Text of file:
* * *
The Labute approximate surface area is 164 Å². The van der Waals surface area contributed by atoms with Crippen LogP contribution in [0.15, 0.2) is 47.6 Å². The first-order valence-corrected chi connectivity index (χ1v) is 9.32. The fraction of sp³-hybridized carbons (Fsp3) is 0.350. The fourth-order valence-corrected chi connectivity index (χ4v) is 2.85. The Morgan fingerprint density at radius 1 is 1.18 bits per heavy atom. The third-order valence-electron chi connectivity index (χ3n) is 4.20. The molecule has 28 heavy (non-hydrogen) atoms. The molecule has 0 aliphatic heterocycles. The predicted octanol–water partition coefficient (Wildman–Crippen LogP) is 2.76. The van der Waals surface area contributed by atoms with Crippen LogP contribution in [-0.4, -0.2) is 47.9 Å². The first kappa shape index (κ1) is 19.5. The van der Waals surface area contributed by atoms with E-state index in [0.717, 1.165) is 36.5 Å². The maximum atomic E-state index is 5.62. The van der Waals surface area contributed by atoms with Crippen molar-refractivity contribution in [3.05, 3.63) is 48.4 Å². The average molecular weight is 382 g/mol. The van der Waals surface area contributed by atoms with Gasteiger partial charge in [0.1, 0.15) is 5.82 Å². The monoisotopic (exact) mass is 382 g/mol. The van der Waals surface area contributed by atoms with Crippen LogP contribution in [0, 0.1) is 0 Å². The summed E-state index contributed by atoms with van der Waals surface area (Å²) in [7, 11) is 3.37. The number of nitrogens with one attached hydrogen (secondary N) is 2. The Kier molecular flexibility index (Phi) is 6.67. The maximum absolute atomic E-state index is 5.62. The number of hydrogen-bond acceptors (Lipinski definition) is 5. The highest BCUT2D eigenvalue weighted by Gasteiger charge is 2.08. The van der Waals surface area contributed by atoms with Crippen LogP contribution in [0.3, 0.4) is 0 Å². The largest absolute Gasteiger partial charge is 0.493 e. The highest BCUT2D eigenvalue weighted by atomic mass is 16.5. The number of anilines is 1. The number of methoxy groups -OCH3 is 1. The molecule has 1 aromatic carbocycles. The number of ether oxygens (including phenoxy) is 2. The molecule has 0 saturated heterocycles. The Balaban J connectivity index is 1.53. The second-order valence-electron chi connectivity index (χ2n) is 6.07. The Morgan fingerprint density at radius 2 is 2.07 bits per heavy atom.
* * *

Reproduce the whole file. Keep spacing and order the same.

The Labute approximate surface area is 164 Å². The van der Waals surface area contributed by atoms with Crippen LogP contribution in [0.15, 0.2) is 47.6 Å². The first-order valence-corrected chi connectivity index (χ1v) is 9.32. The fraction of sp³-hybridized carbons (Fsp3) is 0.350. The fourth-order valence-corrected chi connectivity index (χ4v) is 2.85. The Morgan fingerprint density at radius 1 is 1.18 bits per heavy atom. The third-order valence-electron chi connectivity index (χ3n) is 4.20. The molecule has 28 heavy (non-hydrogen) atoms. The molecule has 0 aliphatic heterocycles. The predicted octanol–water partition coefficient (Wildman–Crippen LogP) is 2.76. The van der Waals surface area contributed by atoms with Crippen LogP contribution in [-0.4, -0.2) is 47.9 Å². The first kappa shape index (κ1) is 19.5. The van der Waals surface area contributed by atoms with E-state index in [0.717, 1.165) is 36.5 Å². The maximum atomic E-state index is 5.62. The van der Waals surface area contributed by atoms with Crippen molar-refractivity contribution in [3.05, 3.63) is 48.4 Å². The average molecular weight is 382 g/mol. The van der Waals surface area contributed by atoms with Gasteiger partial charge in [0.1, 0.15) is 5.82 Å². The monoisotopic (exact) mass is 382 g/mol. The van der Waals surface area contributed by atoms with Crippen LogP contribution in [0, 0.1) is 0 Å². The summed E-state index contributed by atoms with van der Waals surface area (Å²) in [7, 11) is 3.37. The number of nitrogens with one attached hydrogen (secondary N) is 2. The Kier molecular flexibility index (Phi) is 6.67. The maximum absolute atomic E-state index is 5.62. The number of hydrogen-bond acceptors (Lipinski definition) is 5. The highest BCUT2D eigenvalue weighted by Gasteiger charge is 2.08. The van der Waals surface area contributed by atoms with Crippen LogP contribution in [0.3, 0.4) is 0 Å². The largest absolute Gasteiger partial charge is 0.493 e. The highest BCUT2D eigenvalue weighted by atomic mass is 16.5. The number of anilines is 1. The number of methoxy groups -OCH3 is 1. The molecule has 1 aromatic carbocycles. The number of ether oxygens (including phenoxy) is 2. The molecule has 0 saturated heterocycles. The Balaban J connectivity index is 1.53. The second-order valence-electron chi connectivity index (χ2n) is 6.07. The Morgan fingerprint density at radius 2 is 2.07 bits per heavy atom.